“It’s going to be nasty,” Derek Walcott said, prefacing his war on V. S. Naipaul with a warning. “The Mongoose” was the last of Walcott’s new poems at the Calabash Literary Festival in Jamaica last weekend. He’d wondered whether he ought to read it, Walcott said, “and then I figured if I don’t do it, I’ll say: what the hell, you should have done it… I think you’ll recognize Mr. Naipaul.”
Nasty it was. And beastly (“a rodent in old age”). It was smelly (“And off the page its biles exude the stench / Of envy, la pourriture in French”). It was indiscreetly personal (“This is a common fact in his late fiction. / He told me once he thought sex was just friction”). And in its anti-racialism, it was racial (“To show its kindness it clutches a kitten / That looks as if it’s scared of being bitten / Right at the neck; it’s the Mongoose’s nature, It cannot help that it was born in Asia”). And it was crowd-pleasingly funny (“Cursed its first breath for being Trinidadian, / Then wrote the same piece for the English Guardian. / Once he liked humans, how long ago this was. / The Mongoose wrote: A House for Mister Biswas.“).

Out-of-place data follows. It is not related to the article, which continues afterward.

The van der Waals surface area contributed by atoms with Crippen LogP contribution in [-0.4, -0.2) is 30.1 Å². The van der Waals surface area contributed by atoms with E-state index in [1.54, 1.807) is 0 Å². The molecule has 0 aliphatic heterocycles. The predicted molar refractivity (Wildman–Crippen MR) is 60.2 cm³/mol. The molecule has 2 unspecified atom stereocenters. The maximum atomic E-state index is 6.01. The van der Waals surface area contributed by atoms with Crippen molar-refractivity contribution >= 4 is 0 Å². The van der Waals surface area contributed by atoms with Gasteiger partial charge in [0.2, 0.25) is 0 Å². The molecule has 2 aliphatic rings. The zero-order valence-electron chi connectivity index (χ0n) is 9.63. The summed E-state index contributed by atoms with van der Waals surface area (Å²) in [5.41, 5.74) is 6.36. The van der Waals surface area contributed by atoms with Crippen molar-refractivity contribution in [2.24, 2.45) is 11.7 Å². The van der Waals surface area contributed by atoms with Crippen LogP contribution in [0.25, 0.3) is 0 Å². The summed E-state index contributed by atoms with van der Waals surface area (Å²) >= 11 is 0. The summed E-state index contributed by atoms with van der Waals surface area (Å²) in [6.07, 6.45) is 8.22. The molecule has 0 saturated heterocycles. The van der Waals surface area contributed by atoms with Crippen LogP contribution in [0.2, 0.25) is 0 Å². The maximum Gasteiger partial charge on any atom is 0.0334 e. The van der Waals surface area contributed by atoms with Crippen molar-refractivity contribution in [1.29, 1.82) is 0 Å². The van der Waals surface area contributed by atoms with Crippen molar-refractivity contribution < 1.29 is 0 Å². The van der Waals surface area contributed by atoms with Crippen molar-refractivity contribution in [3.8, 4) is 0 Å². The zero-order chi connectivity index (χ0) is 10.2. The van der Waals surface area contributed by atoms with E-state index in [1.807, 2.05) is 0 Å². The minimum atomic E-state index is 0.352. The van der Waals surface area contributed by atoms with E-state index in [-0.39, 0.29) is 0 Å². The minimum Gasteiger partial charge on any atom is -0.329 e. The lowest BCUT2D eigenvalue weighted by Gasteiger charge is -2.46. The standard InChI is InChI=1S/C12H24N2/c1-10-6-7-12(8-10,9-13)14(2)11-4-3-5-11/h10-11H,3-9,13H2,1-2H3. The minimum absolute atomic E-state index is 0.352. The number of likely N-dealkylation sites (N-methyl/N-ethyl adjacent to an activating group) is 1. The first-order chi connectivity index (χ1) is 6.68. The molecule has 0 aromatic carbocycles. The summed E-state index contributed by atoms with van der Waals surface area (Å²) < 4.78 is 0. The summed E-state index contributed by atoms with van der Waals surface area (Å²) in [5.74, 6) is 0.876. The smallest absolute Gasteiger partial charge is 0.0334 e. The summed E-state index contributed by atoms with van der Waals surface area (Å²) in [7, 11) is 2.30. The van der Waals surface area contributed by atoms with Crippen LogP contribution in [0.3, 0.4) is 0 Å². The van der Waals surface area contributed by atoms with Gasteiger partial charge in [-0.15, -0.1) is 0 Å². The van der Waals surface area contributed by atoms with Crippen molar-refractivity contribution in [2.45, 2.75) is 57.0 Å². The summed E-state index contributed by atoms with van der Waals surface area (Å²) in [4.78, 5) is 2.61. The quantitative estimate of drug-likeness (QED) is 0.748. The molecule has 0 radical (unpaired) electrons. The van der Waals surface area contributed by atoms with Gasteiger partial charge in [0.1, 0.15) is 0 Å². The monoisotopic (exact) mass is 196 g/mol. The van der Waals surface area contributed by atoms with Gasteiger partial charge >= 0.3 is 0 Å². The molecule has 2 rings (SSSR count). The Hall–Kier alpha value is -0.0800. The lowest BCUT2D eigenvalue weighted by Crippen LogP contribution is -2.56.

Naipaul, 75, started it, as kids say of sandbox fights, with a book-excerpt in the Guardian last summer that was taken as a dismissal of 78-year-old Walcott (“a man whose talent had been all but strangled by his colonial setting”) and yet another in a long series of insults to the black Caribbean (Walcott, said Naipaul, “sang the praises of the emptiness; he gave it a kind of intellectual substance. He gave their unhappiness a racial twist that made it more manageable.”) Walcott has jabbed before at “V. S. Nightfall.” But on Saturday came the full blitz from the Caribbean’s first Nobel prize winner for literature (in 1992) against the second (2001).